Workplace training Remote work

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Remote Team Building Activities to Bring Your Team Together

Hugo Britt

Hugo Britt

Boosting team morale is more important than ever on remote teams, to prevent employees becoming disengaged and feeling isolated from lack of in-person contact.

Team-building exercises traditionally take place face-to-face – think about trust falls, after-work drinks, paintballing excursions, or scavenger hunts. But with these options off the table (for now), how can managers boost morale remotely?  

Let's examine seven ways companies can build teams, boost camaraderie, and lift spirits with remote team building activities. 

Why is remote team-building essential for remote teams? 

Remote workers enjoy a lot of benefits, but they also miss out on dozens of little face-to-face interactions throughout the week that their office-based workers take for granted. In contrast to planned team-bonding activities, these interactions tend to happen organically. 

"Water-cooler" chit chat, coffee breaks, shared strolls around the block, chatting to others while waiting for the office microwave to heat your lunch, or just stopping by a co-worker's desk to share your thoughts on the previous evening's episode of a favorite TV show … all of these micro-interactions may sound purposeless from a productivity point of view. Still, they are extremely valuable in terms of building team cohesion. 

Teams that get along work better together. They're more collaborative, efficient, inclusive, and suffer less from toxic disagreements or misunderstandings. Getting to know someone by learning about their life outside the office – their hobbies, their kids, their pets – builds trust and camaraderie.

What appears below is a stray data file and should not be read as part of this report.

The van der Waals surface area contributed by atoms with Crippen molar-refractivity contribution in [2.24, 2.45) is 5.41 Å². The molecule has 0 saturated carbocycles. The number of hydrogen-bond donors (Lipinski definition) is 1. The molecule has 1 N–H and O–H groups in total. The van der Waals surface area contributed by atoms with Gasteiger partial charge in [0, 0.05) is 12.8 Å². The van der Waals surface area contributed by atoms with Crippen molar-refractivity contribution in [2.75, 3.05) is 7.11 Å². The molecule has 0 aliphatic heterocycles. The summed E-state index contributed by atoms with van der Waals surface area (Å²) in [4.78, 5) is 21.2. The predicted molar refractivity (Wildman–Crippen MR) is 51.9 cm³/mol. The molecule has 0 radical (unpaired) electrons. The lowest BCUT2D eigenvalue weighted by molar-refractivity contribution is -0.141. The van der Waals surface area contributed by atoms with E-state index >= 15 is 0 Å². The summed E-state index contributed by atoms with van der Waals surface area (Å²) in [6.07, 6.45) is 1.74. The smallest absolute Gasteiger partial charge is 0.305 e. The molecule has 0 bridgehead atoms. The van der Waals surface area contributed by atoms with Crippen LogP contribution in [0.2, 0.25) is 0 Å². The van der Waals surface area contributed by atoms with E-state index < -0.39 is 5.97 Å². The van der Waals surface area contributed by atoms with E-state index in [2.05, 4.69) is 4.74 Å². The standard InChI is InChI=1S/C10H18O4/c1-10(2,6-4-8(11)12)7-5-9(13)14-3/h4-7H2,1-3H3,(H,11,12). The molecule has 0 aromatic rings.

The value of having a close friend at the office should never be underestimated – after all, many people spend more time with their co-workers than they do with their family members. 

As a rule, remote or distributed teams miss out on this aspect of team building, mainly when separated by time-zones. It's, therefore, imperative for HR professionals and team managers to come up with ways to boost team bonding remotely. Employers and employees may feel (at first) that deliberate team-building exercises feel a little bit artificial or even trite. Still, everyone will appreciate the end goal of creating a more robust team culture.  

man on video call with colleagues

Remote team-building ideas

1. Getting to know you

One of the most challenging aspects of remote team-building is introducing new employees into the team. With the usual face-to-face introductions off the table, you'll need to get creative. This may involve:

  • Using remote onboarding software, which includes a guided process for managing introductions.